California

Court puts limits on Jerry Brown’s powers, denies clemency to 6 California killers

Gov. Jerry Brown looking at commutations for prisoners

Gov. Jerry Brown is looking at commuting some sentences for prisoners and said paroling prisoners decreases prison gangs and gives them hope of rehabilitation during an exclusive interview with The Sacramento Bee's Amy Chance.
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Gov. Jerry Brown is looking at commuting some sentences for prisoners and said paroling prisoners decreases prison gangs and gives them hope of rehabilitation during an exclusive interview with The Sacramento Bee's Amy Chance.

The California Supreme Court rejected one of Gov. Jerry Brown’s attempted commutations Monday, the seventh time the court has rejected a clemency request from the outgoing governor in recent weeks.

The rejections mark the first time the court has blocked a governor’s clemency requests in at least half a century, according to the state’s Judicial Council. The court reviews clemency actions for inmates who have been convicted of more than one felony.

On Monday, just hours before the expected release of Brown’s annual Christmas Eve clemency actions, the court announced that it rejected Brown’s attempt to commute the sentence of Kenny Lee, who robbed and murdered a cab driver in 1992.

Lee was sentenced to life without the possibility of parole. Lee, now in his 40s, has been in prison for more than 19 years, where he has improved his behavior and pursued an education, according to court documents.

The rejections are very unusual, said appellate lawyer David Ettinger of the Horvitz & Levy law firm. They’re particularly noteworthy in light of a March order where the justices established a “very deferential” standard of review, Ettinger said.

The court has the power to reject clemency requests in cases of an “abuse of power,” according to the order. The court hasn’t released a public explanation of why it decided to block Brown’s clemency attempts.

“Given the Supreme Court’s March order, it’s reasonable to infer from the denials that the Supreme Court detected an impending abuse of power,” Ettinger said.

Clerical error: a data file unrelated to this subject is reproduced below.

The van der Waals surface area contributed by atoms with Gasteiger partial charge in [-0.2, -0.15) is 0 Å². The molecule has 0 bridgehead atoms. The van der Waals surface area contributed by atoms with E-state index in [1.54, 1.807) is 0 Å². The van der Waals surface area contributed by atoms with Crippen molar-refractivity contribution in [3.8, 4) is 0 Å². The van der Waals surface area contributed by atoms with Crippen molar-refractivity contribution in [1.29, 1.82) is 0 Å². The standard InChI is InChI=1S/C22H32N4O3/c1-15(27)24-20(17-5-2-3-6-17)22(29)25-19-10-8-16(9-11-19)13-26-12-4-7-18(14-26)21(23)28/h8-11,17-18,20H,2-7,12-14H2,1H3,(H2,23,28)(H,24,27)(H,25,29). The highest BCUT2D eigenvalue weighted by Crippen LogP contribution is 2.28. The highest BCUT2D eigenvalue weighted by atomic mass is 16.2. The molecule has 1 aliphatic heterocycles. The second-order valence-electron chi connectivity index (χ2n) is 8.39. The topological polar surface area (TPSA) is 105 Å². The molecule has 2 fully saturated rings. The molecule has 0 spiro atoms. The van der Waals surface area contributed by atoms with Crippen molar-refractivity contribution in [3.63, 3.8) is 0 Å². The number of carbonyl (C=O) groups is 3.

Late Friday, the court rejected clemency requests for three men convicted in fatal shootings: Huan Nguyen, who killed one person in 1994; Joe Hernandez, who killed two people in 1993; and Howard Ford, who killed one person in 1980.

Last month, the court rejected Brown’s sentence commutations for Richard Barnfield, who stabbed and beat another inmate in 1999 while serving time for robbery and gun crimes; and John Johnson, who killed another driver in a 1989 car accident while fleeing a robbery.

Earlier this month, the court blocked Brown’s clemency directive for Borey Ai, a 37-year-old Cambodian refugee who killed a woman when he was 14.

Ai was one of several people at risk of deportation to whom Brown granted clemency.

Brown has granted pardons and commutations for more people than any of his eight most recent predecessors. They are part of his larger efforts to reduce the state’s prison population, which has ballooned since he signed a tough sentencing law in his first stint in office that set minimum sentences for inmates.

Documents filed by Brown’s attorneys describe the inmates as reformed and aging men.

Ford, for instance, is 74. He shot a man to death after a dice game in 1980, according to court documents.

“He hopes to spend his remaining years with his wife and grandchildren,” an attorney from Brown’s Legal Affairs office wrote.

Nguyen, 44, grew up around Orange County gangs. He wrote to Brown’s staff that he had matured.

“Throughout my youth and adult life, I’ve brought shame to my family and my community. I was a young man that had an immature way of thinking. But after twenty years of incarceration, I am no longer the same young man I once was,” he wrote.

Brown spokesman Evan Westrup declined to comment on the rejections Monday.

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